As a common social phenomenon, gender discrimination can be direct or indirect, form-related or virtual-related, obvious or well-concealed, multifaceted/intersected or structural/institutional. Hence, to dispel discrimination against women is to eliminate all forms of gender-based discrimination and all unequal treatment women suffer from in public or private areas, while safeguarding women’s human rights in all respects. We expect the supreme People’s Court and other related departments to come up with judicial interpretation, judicial precedents, and other related regulations for “discrimination.” This will help us better identify and help women who have been discriminated against and prevent future incidents, so as to promote true gender equality.

    Principles of 2022 revision

    The first principle of the newly revised law is equality. Gender equality is an important principle established by China’s Constitution. Over the past three decades, it has always been the primary principle of women’s protection law. The recent revision highlights the country’s responsibility of ensuring gender equality and women’s comprehensive development. Article 2 clearly stipulates that “it is a basic state policy to realize equality between men and women.” China must take necessary measures to promote gender equality, and further enrich and improve specific rules and regulations in each chapter to guarantee women’s rights and interests. Policies, laws, and mechanisms need to provide sufficient guarantees for women to enjoy their human rights, so that women and men can participate in social life, obtain development opportunities, and enjoy development achievements equally.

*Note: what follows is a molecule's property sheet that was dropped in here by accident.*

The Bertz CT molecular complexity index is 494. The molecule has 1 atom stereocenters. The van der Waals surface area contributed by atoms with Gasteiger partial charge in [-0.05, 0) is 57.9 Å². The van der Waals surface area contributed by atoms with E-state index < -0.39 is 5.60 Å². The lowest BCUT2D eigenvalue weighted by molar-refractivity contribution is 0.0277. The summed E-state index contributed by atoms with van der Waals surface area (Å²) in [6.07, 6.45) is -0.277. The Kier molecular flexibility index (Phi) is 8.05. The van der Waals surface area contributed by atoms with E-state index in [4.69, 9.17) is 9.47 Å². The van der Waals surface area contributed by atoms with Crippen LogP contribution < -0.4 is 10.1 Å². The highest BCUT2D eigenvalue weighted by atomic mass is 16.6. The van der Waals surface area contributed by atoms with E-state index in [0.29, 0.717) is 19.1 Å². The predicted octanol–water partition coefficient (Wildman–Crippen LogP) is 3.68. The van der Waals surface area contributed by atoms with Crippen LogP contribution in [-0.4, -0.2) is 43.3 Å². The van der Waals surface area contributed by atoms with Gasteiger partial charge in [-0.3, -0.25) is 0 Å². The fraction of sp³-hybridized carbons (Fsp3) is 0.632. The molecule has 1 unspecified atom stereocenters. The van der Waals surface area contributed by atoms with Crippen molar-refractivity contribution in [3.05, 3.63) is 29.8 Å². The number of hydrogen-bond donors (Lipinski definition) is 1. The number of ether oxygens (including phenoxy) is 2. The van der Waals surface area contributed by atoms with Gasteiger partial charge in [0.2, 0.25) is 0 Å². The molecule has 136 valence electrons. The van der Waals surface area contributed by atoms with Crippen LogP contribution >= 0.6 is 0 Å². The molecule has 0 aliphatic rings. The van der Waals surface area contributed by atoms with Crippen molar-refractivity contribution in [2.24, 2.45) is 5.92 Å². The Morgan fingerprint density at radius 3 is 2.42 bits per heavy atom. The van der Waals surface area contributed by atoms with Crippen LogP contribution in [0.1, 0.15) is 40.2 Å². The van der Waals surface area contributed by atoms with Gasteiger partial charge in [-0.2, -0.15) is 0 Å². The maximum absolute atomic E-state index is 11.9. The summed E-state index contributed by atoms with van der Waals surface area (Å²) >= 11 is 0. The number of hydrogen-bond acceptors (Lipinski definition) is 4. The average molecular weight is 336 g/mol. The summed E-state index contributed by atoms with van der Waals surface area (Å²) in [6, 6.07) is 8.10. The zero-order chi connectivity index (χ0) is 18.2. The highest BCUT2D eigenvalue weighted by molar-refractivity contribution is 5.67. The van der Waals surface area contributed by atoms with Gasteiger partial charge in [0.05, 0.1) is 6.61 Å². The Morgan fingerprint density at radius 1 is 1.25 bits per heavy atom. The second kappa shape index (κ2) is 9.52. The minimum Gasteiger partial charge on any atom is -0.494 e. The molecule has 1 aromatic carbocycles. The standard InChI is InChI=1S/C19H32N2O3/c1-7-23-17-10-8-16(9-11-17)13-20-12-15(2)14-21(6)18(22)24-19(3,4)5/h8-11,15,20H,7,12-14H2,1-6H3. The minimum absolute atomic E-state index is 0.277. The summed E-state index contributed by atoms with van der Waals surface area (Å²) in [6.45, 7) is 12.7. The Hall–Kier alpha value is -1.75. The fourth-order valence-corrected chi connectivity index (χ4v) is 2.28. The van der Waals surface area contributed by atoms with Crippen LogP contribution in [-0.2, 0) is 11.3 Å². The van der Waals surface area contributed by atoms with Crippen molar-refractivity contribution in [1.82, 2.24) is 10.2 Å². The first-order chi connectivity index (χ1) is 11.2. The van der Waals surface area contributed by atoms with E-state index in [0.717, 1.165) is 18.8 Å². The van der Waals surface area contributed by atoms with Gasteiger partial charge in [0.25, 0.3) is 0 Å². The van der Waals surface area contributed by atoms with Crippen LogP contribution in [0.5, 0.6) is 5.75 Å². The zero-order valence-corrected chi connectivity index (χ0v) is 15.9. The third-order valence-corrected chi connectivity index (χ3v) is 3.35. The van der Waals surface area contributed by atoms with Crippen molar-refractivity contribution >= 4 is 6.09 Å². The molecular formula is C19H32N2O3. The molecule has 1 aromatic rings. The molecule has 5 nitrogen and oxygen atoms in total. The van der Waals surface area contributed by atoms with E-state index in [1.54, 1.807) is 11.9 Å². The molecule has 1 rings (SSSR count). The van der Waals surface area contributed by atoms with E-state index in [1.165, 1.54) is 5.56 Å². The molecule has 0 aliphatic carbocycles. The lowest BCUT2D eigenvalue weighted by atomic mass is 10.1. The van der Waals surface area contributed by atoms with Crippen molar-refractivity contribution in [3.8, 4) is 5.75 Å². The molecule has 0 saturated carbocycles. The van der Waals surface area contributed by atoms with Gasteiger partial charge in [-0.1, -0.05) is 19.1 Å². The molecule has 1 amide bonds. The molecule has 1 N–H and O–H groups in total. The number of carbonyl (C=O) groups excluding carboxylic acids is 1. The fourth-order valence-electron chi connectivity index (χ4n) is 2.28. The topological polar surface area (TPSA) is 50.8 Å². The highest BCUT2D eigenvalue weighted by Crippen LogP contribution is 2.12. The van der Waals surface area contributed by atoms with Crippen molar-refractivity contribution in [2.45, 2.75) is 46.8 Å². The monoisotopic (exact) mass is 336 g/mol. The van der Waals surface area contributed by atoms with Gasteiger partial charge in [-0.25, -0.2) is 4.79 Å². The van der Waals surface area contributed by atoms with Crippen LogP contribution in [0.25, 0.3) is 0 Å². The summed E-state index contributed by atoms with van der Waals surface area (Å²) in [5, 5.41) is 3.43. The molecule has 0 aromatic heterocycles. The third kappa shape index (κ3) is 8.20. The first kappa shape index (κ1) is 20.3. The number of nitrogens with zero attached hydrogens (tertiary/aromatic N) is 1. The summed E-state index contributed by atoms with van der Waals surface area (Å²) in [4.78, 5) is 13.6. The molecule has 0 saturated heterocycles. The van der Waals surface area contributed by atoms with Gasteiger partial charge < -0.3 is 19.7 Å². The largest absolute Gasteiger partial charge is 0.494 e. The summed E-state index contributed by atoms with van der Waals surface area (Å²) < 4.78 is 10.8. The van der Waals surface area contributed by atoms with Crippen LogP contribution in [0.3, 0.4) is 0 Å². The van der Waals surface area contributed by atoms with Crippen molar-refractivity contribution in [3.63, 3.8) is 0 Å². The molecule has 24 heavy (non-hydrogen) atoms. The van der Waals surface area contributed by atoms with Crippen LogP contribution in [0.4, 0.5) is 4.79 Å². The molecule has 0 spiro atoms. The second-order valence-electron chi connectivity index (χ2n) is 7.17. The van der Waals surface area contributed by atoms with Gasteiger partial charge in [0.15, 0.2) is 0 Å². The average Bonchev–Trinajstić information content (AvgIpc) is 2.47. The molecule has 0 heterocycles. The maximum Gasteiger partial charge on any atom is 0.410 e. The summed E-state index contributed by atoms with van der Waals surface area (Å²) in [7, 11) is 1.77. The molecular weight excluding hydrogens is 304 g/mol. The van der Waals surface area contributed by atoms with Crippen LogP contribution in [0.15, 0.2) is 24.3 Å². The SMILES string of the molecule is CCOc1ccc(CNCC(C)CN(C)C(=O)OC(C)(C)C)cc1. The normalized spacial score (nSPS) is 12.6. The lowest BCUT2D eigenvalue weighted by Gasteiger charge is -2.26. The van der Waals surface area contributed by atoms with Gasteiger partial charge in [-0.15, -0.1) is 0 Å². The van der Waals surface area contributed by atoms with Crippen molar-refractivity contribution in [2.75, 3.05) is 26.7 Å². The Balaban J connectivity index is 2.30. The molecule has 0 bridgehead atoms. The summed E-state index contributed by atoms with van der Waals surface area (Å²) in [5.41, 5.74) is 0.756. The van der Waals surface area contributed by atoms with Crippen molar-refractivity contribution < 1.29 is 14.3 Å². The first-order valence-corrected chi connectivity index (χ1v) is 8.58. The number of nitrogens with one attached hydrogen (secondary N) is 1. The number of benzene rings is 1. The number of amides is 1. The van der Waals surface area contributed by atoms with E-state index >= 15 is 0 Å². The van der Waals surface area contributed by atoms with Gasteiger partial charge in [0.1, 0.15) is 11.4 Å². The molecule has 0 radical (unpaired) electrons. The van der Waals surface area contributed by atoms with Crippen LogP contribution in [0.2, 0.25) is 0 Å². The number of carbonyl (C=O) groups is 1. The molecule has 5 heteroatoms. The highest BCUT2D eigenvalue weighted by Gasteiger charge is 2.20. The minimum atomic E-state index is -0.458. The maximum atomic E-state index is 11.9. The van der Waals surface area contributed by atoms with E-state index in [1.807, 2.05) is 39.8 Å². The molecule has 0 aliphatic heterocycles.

The second principle is the elimination of discrimination. Established in the 2005 women’s protection law, the principle was improved in the 2022 revision, making it an important fundamental principle of the law. Since the establishment of the PRC, China has made tremendous achievements in the progress of women’s course. However, due to historic and cultural influence, some backward concepts persist in today’s society, such as the preference of boys over girls or seeing men as superior to women. True gender equality can be obtained only when all forms of discrimination are wiped out, and all rejections of and restrictions on women are prohibited. Thus, China still needs to further its endeavors in unrooting the outmoded conventions and customs for women from their social and cultural soil. The elimination of gender discrimination demands the elimination of not only discriminatory regulations, behaviors, and practices, but also the roots of discriminatory thoughts. Meanwhile, a sound social environment that respect women and protects women’s rights and interests needs to be established.